Absoulutely No Refunds For Any Reason!

24 replies
Here's the deal - I have a rewriting service that is doing quite well. I have grown a small group of repeat customers who love my work.

The problem is that there are a growing number of people who have taken to refusing to accept the job. The way I have it set up now, if the customer is not satisfied they don't pay.

The main issue seems to be confusion about exactly what they will receive for their payment, simply because they don't read the information provided. They order without reading the "fine print" so to speak.

"The headline looks like something I might want, I think I will order." And after I deliver - "What? This isn't what I wanted. I won't accept this!"

The result is, time and money lost for me - A free article for the "customer."

My thought to resolve the problem is to require they read my "tos" Before ordering and that there will be no refunds given for any reason. In other words, don't order unless you are sure you know what you will be getting, and it's what you want. I'm trying to force them to read the information provided.

I'm thinking of setting up a new site for this service and wonder how new visitors would view my no refund policy. I have a ton of positive reviews from real people and offer samples of my work. Also, I would offer to revise the article if needed to satisfy their needs.

This is all just "brainstorming" for now. I would really appreciate any thoughts or suggestions.

Thanks for reading.

Brent
#absoulutely #no refund policy #reason #refunds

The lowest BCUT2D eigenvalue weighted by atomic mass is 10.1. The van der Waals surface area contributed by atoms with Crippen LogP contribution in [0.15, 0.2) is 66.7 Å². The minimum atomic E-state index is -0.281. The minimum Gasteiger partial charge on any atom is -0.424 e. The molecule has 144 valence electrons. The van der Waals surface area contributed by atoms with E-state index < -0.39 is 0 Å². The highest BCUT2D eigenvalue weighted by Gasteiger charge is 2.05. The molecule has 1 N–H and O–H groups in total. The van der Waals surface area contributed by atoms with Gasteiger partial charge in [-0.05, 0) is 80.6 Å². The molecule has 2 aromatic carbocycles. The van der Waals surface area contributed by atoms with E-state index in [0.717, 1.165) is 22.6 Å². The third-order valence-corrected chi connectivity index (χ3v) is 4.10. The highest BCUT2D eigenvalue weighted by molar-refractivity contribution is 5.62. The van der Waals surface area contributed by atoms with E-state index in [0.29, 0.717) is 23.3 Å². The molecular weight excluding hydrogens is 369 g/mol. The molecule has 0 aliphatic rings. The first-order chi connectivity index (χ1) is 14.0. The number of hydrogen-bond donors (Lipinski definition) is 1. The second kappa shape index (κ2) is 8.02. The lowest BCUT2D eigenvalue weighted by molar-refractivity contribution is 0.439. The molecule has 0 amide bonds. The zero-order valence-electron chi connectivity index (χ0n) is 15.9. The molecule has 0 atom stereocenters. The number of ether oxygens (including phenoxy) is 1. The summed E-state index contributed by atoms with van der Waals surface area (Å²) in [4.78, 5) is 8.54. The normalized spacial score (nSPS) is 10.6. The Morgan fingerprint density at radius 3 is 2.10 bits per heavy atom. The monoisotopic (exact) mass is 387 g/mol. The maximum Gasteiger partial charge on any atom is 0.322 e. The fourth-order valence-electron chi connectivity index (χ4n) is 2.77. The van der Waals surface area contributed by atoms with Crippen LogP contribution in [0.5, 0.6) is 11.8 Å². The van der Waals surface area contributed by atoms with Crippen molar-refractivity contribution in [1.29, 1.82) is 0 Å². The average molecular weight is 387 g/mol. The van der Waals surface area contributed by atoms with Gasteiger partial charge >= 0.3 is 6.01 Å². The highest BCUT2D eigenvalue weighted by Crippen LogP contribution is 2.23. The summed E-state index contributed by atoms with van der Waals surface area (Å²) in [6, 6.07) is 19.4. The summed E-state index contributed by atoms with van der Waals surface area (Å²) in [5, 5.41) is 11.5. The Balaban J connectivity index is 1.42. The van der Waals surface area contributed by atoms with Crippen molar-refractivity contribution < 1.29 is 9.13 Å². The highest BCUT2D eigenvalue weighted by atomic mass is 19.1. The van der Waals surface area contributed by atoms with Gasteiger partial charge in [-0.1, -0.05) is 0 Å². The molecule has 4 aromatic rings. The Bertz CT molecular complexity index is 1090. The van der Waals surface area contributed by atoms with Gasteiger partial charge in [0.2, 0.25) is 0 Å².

• Profile picture of the author Andyhenry
    Why not just make the ordering process require them to provide information AND accept clear TOS?

    i.e when they press 'buy' they get your TOS in their face before their payment is accepted.
    Signature

    nothing to see here.

    {{ DiscussionBoard.errors[7013134].message }}
    • Profile picture of the author RogueOne
      Originally Posted by Andyhenry View Post

      i.e when they press 'buy' they get your TOS in their face before their payment is accepted.
      I was thinking of something along those lines.
      Signature
      Get Off The Warrior Forum Now & Don't Come Back If You Want To Succeed!
      All The Real Marketers Are Gone. There's Nothing Left But Weak, Sniveling Wanna-Bees!
      {{ DiscussionBoard.errors[7013148].message }}
      • Profile picture of the author Valdor Kiebach
        Have the 'Buy' button greyed out with a tick box that says 'I have read and understood the TOS' and when this button is ticked the buy button becomes active.
        {{ DiscussionBoard.errors[7013209].message }}
        • Profile picture of the author RogueOne
          Originally Posted by Valdor Kiebach View Post

          Have the 'Buy' button greyed out with a tick box that says 'I have read and understood the TOS' and when this button is ticked the buy button becomes active.
          Another excellent idea.
          Signature